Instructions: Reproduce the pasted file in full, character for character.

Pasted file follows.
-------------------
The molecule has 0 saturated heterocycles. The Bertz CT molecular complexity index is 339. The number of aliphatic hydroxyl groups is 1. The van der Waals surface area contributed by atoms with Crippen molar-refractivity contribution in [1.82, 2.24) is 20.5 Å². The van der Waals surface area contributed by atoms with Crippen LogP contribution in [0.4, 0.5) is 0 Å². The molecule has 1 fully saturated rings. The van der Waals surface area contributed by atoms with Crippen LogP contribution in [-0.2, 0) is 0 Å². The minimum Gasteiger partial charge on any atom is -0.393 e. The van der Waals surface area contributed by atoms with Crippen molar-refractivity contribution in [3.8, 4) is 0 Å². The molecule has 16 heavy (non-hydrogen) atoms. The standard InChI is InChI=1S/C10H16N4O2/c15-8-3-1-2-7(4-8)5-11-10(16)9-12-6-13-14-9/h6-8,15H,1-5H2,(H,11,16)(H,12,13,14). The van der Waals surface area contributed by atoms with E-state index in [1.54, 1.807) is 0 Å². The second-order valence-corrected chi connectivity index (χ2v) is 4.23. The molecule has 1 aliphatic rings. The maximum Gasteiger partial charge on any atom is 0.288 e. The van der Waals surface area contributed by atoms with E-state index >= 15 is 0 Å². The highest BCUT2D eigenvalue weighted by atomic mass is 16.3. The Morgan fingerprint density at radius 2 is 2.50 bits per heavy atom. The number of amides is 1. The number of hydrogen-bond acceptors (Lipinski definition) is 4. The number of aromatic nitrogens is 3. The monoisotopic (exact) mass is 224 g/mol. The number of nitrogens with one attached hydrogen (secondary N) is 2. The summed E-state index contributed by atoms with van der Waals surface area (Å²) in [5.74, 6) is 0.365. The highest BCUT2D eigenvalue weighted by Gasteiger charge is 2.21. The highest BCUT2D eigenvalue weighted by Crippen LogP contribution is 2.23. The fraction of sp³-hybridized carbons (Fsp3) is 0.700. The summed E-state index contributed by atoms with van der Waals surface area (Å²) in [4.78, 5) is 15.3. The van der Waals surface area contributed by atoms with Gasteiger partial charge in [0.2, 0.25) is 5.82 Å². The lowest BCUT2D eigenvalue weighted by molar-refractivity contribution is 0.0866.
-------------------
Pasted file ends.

The molecule has 0 saturated heterocycles. The Bertz CT molecular complexity index is 339. The number of aliphatic hydroxyl groups is 1. The van der Waals surface area contributed by atoms with Crippen molar-refractivity contribution in [1.82, 2.24) is 20.5 Å². The van der Waals surface area contributed by atoms with Crippen LogP contribution in [0.4, 0.5) is 0 Å². The molecule has 1 fully saturated rings. The van der Waals surface area contributed by atoms with Crippen LogP contribution in [-0.2, 0) is 0 Å². The minimum Gasteiger partial charge on any atom is -0.393 e. The van der Waals surface area contributed by atoms with Crippen molar-refractivity contribution in [3.8, 4) is 0 Å². The molecule has 16 heavy (non-hydrogen) atoms. The standard InChI is InChI=1S/C10H16N4O2/c15-8-3-1-2-7(4-8)5-11-10(16)9-12-6-13-14-9/h6-8,15H,1-5H2,(H,11,16)(H,12,13,14). The van der Waals surface area contributed by atoms with E-state index in [1.54, 1.807) is 0 Å². The second-order valence-corrected chi connectivity index (χ2v) is 4.23. The molecule has 1 aliphatic rings. The maximum Gasteiger partial charge on any atom is 0.288 e. The van der Waals surface area contributed by atoms with E-state index >= 15 is 0 Å². The highest BCUT2D eigenvalue weighted by atomic mass is 16.3. The Morgan fingerprint density at radius 2 is 2.50 bits per heavy atom. The number of amides is 1. The number of hydrogen-bond acceptors (Lipinski definition) is 4. The number of aromatic nitrogens is 3. The monoisotopic (exact) mass is 224 g/mol. The number of nitrogens with one attached hydrogen (secondary N) is 2. The summed E-state index contributed by atoms with van der Waals surface area (Å²) in [5.74, 6) is 0.365. The highest BCUT2D eigenvalue weighted by Gasteiger charge is 2.21. The highest BCUT2D eigenvalue weighted by Crippen LogP contribution is 2.23. The fraction of sp³-hybridized carbons (Fsp3) is 0.700. The summed E-state index contributed by atoms with van der Waals surface area (Å²) in [4.78, 5) is 15.3. The van der Waals surface area contributed by atoms with Gasteiger partial charge in [0.2, 0.25) is 5.82 Å². The lowest BCUT2D eigenvalue weighted by molar-refractivity contribution is 0.0866.